(CNN) — Republicans and Democrats alike voiced confidence Sunday that a deal could be struck to avoid tumbling over the so-called "fiscal cliff," though specifics on such a deal remained vague.
The two sides have until the end of the year to negotiate a budget-cutting deal to prevent middle class tax cuts from expiring and massive across-the-board budget cuts from taking effect. Democrats have largely favored raising taxes on wealthy Americans, while Republicans insist the solution comes in cutting federal spending.
On Sunday, GOP Sen. Bob Corker conceded that wealthy Americans should pay more in taxes, but that the increase should come by closing loopholes rather than raising tax rates. The Tennessee Republican said cuts to entitlement spending would also need to be on the table for Republicans to agree to a deal.
On Friday, President Barack Obama repeated his demand that tax rates on incomes over $250,000 should be allowed to increase, putting him at odds with members of the GOP leadership, including House Speaker John Boehner, who has maintained a hard-line opposition to any tax rate increase, but who says he's open to revenue-boosting changes to the tax code.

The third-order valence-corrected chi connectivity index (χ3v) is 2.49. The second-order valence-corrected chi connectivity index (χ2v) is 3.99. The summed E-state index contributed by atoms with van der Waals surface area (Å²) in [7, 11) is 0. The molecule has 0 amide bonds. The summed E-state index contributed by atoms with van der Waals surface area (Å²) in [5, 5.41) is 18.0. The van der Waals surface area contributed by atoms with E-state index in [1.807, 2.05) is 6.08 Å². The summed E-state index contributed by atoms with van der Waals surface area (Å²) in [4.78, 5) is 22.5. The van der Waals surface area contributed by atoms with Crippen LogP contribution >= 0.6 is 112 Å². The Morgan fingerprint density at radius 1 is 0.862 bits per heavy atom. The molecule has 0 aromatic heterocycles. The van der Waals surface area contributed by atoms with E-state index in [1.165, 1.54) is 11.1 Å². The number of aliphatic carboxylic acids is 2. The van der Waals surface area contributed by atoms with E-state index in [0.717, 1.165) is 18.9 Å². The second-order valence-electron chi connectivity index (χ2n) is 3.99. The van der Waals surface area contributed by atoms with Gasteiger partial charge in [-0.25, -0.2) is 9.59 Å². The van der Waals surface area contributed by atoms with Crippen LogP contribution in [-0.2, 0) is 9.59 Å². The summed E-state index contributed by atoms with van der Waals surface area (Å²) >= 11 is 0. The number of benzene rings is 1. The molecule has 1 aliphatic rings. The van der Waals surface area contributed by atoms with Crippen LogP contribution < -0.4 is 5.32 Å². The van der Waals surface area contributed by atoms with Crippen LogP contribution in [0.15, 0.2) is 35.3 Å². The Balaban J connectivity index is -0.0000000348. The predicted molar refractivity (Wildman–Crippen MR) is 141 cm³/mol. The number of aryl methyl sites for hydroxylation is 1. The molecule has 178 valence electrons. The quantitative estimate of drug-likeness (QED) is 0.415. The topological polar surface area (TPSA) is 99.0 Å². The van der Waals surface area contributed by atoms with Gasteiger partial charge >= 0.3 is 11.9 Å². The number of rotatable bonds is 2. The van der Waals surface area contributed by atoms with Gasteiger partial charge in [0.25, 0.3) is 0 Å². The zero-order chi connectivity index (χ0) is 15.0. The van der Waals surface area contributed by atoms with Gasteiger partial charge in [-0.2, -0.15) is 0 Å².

Corker said the differences between the president and House GOP were not insurmountable.
"I'm optimistic" on a deal, Corker said on Fox News, adding he thought "a basis for the deal" was in place.
"I think finally, Democrats are willing to accept -- and I don't mean this pejoratively, but I think they know that Republicans really are willing to put revenues on the table if we can do it in a pro-growth way, and there is a way of doing that," Corker said.
Retiring Sen. Kent Conrad, D-North Dakota, agreed that the groundwork for a deal was in place.
"I absolutely believe there is," Conrad said, also on Fox. "Look, you can't settle every detail in these next few weeks. What you can do is agree on a framework agreement."
Obama and Boehner are positioned as the lead negotiators in the fiscal cliff showdown. On Friday, the president invited congressional leaders from both parties to the White House this week to launch talks on finding a solution to the looming tax increases and budget cuts.
One top aide to Obama said Sunday he was encouraged by Boehner's recent remarks on the fiscal cliff.
"I don't want to pre-judge the discussions," David Axelrod said on CBS. "I think that the speaker's comment have been encouraging. And obviously, there's money to be gained by closing some of these --closing some of these loopholes and applying them to deficit reduction."
"I think there are a lot of ways to skin this cat, so long as everybody comes with a positive, constructive attitude towards the task," the former White House official said.
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